Patience, by Pastor Geoff
Patience is a virtue.
One that doesn’t come naturally to me. I’m guessing I’m not alone in that.
Like all virtues, patience is something that is learned, over time and with practice.
It’s a bit like learning to play the piano. You start with the basics. Scales. You practice and you practice until playing those scales becomes automatic. With time, you no longer have to think about it. Your fingers just know what to do.
Virtue is the same.
James Smith says that when we learn virtue we are “inscribing something into the very fiber of our being.”
So, how do we inscribe patience into the very fiber of our being? How do we practice patience like we practice piano so that it becomes automatic?
Well, if your life has looked anything like mine, you’ve probably been given ample opportunity to practice.
Maybe you have someone in your life who has the uncanny ability to get on your very last nerve.
Maybe you’ve been waiting what seems like an eternity for that right someone to come along.
Maybe you’ve waited nine excruciating months for your precious child to enter this world, only to realize that your opportunities to practice patience have just multiplied exponentially.
As I look back over my life, I can’t help but see that God has given me ample opportunity to practice patience.
The thing is patience isn’t simply the natural byproduct of waiting. Waiting can take many forms. We can wait passively. We can wait angrily. We can wait in resignation.
To wait patiently takes work. It requires a particular posture, one that isn’t passive or angry or resigned but active, trusting and expectant.
The psalmist says:
I wait for the Lord, my soul waits,
and in his word I hope;
my soul waits for the Lord
more than watchmen for the morning,
more than watchmen for the morning.
O Israel, hope in the Lord!
For with the Lord there is steadfast love,
and with him is plentiful redemption.
In life East of Eden, the people of God are always waiting on the Lord.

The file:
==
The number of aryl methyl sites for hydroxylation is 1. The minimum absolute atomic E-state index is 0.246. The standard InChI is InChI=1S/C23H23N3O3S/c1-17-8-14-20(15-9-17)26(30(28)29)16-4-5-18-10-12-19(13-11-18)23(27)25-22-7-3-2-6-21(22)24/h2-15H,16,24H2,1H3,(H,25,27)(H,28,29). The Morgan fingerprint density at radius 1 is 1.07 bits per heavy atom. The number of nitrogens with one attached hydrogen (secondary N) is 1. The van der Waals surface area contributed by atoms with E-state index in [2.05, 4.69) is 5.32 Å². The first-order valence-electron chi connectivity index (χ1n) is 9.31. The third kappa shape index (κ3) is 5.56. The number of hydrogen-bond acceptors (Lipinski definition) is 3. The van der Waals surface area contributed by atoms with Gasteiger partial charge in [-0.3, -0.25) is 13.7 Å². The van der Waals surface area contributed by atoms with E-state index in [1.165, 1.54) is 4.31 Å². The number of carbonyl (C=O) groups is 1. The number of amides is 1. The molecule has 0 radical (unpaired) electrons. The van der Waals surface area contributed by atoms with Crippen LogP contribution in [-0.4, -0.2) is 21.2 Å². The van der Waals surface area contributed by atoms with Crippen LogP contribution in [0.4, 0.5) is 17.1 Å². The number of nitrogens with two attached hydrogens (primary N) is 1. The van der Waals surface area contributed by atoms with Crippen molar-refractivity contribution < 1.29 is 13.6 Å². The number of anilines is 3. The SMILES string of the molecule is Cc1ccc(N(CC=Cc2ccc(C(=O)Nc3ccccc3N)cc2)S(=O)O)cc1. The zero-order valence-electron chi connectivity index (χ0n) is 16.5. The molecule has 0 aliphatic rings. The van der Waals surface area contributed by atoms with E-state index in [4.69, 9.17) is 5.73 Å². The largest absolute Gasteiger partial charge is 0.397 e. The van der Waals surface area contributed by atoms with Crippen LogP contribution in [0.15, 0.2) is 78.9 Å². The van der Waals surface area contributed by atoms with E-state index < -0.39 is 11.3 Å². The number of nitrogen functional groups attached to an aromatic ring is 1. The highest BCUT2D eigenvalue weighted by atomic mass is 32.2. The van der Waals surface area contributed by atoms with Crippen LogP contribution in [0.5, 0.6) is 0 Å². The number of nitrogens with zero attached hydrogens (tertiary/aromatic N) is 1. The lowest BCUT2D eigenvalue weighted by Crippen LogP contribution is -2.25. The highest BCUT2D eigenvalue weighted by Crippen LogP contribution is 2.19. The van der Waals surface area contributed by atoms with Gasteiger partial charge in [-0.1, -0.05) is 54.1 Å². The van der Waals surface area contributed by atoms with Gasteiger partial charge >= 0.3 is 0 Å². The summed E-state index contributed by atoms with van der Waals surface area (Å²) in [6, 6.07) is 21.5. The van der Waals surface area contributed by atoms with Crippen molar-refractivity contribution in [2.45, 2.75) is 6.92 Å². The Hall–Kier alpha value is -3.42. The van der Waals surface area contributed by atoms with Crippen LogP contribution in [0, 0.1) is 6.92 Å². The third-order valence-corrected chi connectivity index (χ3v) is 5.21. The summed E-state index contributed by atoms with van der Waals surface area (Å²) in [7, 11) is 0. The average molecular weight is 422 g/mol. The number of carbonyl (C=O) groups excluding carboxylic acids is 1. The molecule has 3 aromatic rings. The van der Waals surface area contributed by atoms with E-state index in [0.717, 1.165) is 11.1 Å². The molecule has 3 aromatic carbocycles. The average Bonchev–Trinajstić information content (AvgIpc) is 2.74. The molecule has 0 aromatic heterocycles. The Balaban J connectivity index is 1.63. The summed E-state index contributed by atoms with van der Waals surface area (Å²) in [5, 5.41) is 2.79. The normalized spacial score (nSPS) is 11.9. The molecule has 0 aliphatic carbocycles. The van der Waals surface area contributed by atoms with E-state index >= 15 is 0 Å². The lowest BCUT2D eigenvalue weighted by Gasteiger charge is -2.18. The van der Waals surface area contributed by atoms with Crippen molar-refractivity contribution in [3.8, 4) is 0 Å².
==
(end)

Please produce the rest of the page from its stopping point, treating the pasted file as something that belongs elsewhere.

Noah waited for the waters to recede.
Abraham and Sarah waited for a son.
Israel waited for rescue from Egypt, to enter the promised land, to return from exile and for the coming of the Messiah.
And since that coming, the Church has waited for Christ’s return, for the day when all things will be made new and God will dwell among us.
We are a people constantly waiting on the Lord.
But our waiting is distinct. Because our waiting is patient. It is active and trusting and expectant.
And then, my prayer for all of us during this season is that this would be true of us. That we would take the opportunity afforded to us by these uniquely challenging circumstances to practice patience…to practice waiting that is active and trusting and expectant.
Active in our care for one another and for the most vulnerable among us.
Trusting in God’s care for us and those we love.
And so very expectant. Because, after all, we are still in the season of Lent. This season in which we wait, like watchmen wait for the morning, for Easter, for resurrection, for new life.
1.) What are some of the circumstances in your life that God has used to teach you patience?
2.) What about the situation we’re living through is trying your patience?
3.) What are some ways you can wait out this season in ways that are active, trusting and expectant?